NBA’s Approval of Corporate Brand Partnerships Speaks Volumes For Marketing

From sports to entertainment, there’s no escaping the impact of marketing on today’s consumers, but it all starts from one unique narrative

June 29, 2016

This past June there was palpable excitement around the NBA championship between the Cleveland Cavaliers and Golden State Warriors. But in the marketing world, the big excitement and discussion was around the NBA’s board of governors approving a three-year pilot program for the 2017-18 season, which will allow teams to sell corporate logos. That means corporate brands will be able to place a small branded patch on the left shoulder of NBA uniforms. This new program is estimated to bring in between $100-$150 million dollars annually to a league that is already projected to make approximately $7 billion dollars in overall revenue for the 2017-2018 season. Consequently, next year we all can potentially look forward to seeing our shampoo, chip or beer brand of choice emblazoned on the jerseys of teams across the NBA. Is it good? Is it bad? That’s up for debate, but it shows the impact and influence marketing has on even the most historically untouchable avenues.

“Would you rather pay to play, or lose market share and have
less dollars to spend as you spiral toward extinction?”

Every year individuals all over the country long for fun in the sun that only the summertime brings, but what some may not notice is the influx of marketing on various platforms featuring the coolest products, services, sports and entertainment, all fighting for the attention of the same audiences.

[To read more of Laurel Mintz’s thought leadership click here]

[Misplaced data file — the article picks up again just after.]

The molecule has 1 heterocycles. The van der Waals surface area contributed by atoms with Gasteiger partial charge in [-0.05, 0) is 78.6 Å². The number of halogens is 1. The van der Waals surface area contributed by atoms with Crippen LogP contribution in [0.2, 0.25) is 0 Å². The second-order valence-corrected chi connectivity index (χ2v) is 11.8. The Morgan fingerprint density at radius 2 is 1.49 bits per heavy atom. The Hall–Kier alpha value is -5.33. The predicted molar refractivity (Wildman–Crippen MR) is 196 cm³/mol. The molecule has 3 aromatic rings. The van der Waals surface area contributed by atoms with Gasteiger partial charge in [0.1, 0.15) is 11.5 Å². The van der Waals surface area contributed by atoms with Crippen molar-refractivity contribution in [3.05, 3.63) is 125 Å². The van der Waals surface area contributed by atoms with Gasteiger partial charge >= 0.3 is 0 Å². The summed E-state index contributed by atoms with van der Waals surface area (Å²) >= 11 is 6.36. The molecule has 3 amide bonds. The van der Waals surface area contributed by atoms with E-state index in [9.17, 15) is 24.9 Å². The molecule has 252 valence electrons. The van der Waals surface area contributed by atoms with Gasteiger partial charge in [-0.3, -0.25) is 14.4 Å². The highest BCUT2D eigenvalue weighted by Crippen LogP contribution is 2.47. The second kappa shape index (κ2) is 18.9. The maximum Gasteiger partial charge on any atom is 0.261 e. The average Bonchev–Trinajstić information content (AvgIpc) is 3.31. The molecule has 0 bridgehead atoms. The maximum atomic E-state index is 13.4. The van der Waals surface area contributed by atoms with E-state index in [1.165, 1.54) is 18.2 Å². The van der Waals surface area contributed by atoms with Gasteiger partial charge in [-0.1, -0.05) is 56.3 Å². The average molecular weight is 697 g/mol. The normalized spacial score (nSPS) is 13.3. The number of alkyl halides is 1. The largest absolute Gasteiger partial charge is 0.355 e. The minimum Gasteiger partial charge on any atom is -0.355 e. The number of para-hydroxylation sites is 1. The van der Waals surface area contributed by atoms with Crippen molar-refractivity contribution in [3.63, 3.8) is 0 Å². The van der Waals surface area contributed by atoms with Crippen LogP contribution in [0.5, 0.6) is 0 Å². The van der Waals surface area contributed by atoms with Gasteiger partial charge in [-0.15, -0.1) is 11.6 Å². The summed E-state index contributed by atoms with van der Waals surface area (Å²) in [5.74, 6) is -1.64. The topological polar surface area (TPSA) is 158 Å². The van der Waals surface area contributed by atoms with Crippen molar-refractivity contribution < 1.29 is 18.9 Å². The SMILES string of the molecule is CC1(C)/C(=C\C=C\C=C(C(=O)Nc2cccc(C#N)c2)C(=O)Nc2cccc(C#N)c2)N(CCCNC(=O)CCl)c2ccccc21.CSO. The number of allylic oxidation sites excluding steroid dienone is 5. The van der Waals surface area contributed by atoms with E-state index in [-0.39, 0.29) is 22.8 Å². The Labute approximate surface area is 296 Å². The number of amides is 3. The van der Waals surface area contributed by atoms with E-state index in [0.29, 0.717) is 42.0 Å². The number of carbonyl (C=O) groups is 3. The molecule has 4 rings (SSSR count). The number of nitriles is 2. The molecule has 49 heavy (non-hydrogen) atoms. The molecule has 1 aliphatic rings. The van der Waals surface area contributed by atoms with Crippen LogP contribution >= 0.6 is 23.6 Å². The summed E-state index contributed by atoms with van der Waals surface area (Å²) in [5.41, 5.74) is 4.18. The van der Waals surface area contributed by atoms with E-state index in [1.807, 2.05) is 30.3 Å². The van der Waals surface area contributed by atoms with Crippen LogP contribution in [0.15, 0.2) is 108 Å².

In 2015 the marketing industry spent approximately $600 billion worldwide. The United States alone spent approximately $180 billion. As we are not even halfway through the year yet, it’s reported that the advertising spend for 2016 is projected to reach the $200 billion dollar mark by year’s end. At this point the marketing industry is a living breathing entity that has exponentially exploded from the simple newspaper and billboard ads of our parents’ day, evolving into a ubiquitous daily experience. Consumers are marketed to on their mobile devices, online, television, video, radio, and print. Furthermore, with the sophisticated data mining that is now available, our online footprint is capable of being aggregated based on individual behavior so marketers now have the opportunity to potentially reach their target audience(s) when, where, and exactly how they like to be reached. And while that’s admittedly a little creepy, it works. Based on a comScore study, retargeted ads led to a 1046% increase in branded search and a 726% lift in site visitation after four weeks of retargeted ad exposure. Done correctly, retargeting ads, which follow users around the web, through apps and other channels, are highly effective, and have higher click-through and conversion rates. With so many avenues to reach your consumers and so much money being spent worldwide, it raises the question, are you missing the opportunity to be where your consumers are? Companies as a result are doing their brands a disservice by not allocating at least 10%-20% of their gross revenue to marketing. Yes, we know that you’re doing the math right now and that the numbers might make you a little sick to your stomach, but would you rather pay to play, or lose market share and have less dollars to spend as you spiral toward extinction?